Caro Emerald, a charming Dutch voice in London.
London, March 16th.
I went to Roundhouse last night without much of expectations. I lost track, shame on me, on new jazz popular names and besides few article quickly read before the concert, I had no idea who this woman was.
Caro Emeral comes from Amsterdam, notwithstanding her Spanish look and the Latin delightful smile.
I love the Roundhouse, the columns, the sound system and I’m used to hear in this venue loud rock bands. In my tiny brains, jazz and swing are confined to basement dark clubs and candle lights. And, I’m wrong.
The show was a lot of fun, pleasant, happy – even though the lyrics of Caro’s songs aren’t all that joyful.
There were jazz big bands elements (all in perfect smart suits) standing behind retro decorated stands with perfectly kitsch C and E initials engraved.
There was a rockabilly lead guitar that from a perfectly worn black tie ended the show with loose open shirt for the happiness of the ladies.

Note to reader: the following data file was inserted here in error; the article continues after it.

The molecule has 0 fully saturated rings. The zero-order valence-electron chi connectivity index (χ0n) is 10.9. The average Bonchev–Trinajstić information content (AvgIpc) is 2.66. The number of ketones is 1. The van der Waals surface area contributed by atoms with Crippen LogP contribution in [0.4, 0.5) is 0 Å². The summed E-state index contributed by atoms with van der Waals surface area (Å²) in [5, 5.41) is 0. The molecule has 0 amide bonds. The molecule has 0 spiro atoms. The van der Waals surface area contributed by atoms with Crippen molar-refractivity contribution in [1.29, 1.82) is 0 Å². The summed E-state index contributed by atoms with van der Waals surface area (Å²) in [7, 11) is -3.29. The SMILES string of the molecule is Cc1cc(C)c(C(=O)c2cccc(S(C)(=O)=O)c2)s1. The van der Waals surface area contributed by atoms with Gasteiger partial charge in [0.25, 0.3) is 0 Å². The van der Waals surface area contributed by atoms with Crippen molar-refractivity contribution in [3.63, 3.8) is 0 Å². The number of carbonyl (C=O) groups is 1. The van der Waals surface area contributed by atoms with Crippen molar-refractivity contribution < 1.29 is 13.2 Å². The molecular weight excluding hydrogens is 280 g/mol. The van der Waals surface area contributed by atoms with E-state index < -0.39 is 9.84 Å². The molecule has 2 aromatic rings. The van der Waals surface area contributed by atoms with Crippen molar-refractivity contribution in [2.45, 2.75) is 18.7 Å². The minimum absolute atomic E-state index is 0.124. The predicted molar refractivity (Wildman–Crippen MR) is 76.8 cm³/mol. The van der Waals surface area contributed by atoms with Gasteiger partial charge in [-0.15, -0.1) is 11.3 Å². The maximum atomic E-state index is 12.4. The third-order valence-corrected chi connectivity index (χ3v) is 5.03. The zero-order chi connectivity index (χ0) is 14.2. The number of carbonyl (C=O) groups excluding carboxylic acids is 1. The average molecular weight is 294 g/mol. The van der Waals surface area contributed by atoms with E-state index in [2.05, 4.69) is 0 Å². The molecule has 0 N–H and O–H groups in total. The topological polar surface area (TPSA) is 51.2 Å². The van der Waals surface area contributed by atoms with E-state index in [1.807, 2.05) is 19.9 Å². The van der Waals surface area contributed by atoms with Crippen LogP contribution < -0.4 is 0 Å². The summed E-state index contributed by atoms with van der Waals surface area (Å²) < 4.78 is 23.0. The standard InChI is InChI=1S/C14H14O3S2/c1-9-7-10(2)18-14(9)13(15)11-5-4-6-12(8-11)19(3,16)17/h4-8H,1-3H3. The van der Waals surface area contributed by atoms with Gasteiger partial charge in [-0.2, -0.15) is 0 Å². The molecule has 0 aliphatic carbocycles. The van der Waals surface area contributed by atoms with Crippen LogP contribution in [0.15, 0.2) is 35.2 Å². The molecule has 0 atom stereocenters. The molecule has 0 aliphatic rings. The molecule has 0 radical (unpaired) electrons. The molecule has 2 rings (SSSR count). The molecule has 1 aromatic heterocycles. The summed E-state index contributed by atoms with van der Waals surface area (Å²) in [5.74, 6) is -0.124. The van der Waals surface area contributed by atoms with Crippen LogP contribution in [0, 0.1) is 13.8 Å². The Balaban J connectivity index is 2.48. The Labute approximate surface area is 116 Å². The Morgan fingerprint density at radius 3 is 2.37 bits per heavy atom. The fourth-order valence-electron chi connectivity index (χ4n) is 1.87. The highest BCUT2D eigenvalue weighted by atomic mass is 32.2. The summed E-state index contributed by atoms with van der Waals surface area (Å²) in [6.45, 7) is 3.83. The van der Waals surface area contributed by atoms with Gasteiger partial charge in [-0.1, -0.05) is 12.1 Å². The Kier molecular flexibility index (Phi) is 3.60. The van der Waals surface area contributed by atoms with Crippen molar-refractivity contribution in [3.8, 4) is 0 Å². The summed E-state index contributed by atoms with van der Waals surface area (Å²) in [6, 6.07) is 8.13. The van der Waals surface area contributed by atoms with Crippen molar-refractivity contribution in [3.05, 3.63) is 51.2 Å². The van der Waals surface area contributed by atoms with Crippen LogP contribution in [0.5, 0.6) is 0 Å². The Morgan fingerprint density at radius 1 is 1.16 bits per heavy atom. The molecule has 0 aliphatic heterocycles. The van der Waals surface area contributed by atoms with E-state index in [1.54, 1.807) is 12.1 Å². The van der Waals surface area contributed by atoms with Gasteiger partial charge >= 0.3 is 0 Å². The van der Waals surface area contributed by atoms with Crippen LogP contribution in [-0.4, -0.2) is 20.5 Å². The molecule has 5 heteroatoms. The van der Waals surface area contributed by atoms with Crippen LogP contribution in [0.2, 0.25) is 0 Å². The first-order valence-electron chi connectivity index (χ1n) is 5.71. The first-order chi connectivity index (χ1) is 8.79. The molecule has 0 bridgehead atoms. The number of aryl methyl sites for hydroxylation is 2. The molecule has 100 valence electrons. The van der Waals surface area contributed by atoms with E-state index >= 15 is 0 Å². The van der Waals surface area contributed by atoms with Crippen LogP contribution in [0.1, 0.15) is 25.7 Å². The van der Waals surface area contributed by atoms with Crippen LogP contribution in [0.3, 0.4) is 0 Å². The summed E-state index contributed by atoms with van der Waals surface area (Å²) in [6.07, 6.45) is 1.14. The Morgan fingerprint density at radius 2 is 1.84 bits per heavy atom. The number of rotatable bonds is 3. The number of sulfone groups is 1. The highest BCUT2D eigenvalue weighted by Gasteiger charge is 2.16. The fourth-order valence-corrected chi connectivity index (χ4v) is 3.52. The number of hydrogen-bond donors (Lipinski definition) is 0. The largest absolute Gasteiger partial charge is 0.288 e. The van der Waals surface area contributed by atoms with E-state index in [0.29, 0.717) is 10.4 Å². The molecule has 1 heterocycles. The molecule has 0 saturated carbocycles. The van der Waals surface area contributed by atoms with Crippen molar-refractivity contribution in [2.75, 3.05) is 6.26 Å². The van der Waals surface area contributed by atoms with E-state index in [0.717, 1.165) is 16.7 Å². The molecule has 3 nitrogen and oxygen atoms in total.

Caro’s voice is brilliant, vibrant, powerful. It reminded me in some moments Amy Winehouse. Her presence on stage is perfectly designed, she changed her dress three times I suppose.
The screening of images projected on the background was also very creative and interesting. Every song had its on projection with different colours and art style.
A sold out show. The crowd on their 40s constantly clapped and cheered their heroine with passion and happiness. It reminded me when I was nearly 20 and went to see R.E.M. for the first time in Bologna.
At the show, I’ve seen all the reasons of her successful record Deleted Scenes From The Cutting Room Floor. A list of seducing songs, from jazz to swing, from rumba to lounge. Among the guitar the piano and the horns there was also a DJ. Yes, a DJ. Scratching discs here and there, playing sounds and effects, giving a new twist to timeless music.
As she confessed during the show, her success is due to one song, Back It Up the kind of radio-friendly tune that once in your head you can’t stop singing – and so did the audience following Caro’s performance. Other major hits were Stuck and Just One Dance, when my favourite for orchestration and structure was The Other Woman.
The encore dedicated to her first teacher, who came to London to see her show, and encouraged her to start studying jazz, was a sweet evergreen Dream A Little Dream Of Me, a perfect emotional ending.
A fun show, a very talented showgirl redesigning vintage music in the form of pop. A pop record that went number one in Holland for 27 weeks breaking the record held by Thriller, from that famous King,A Night Like This selected for a Martini commercial… It’s business, baby.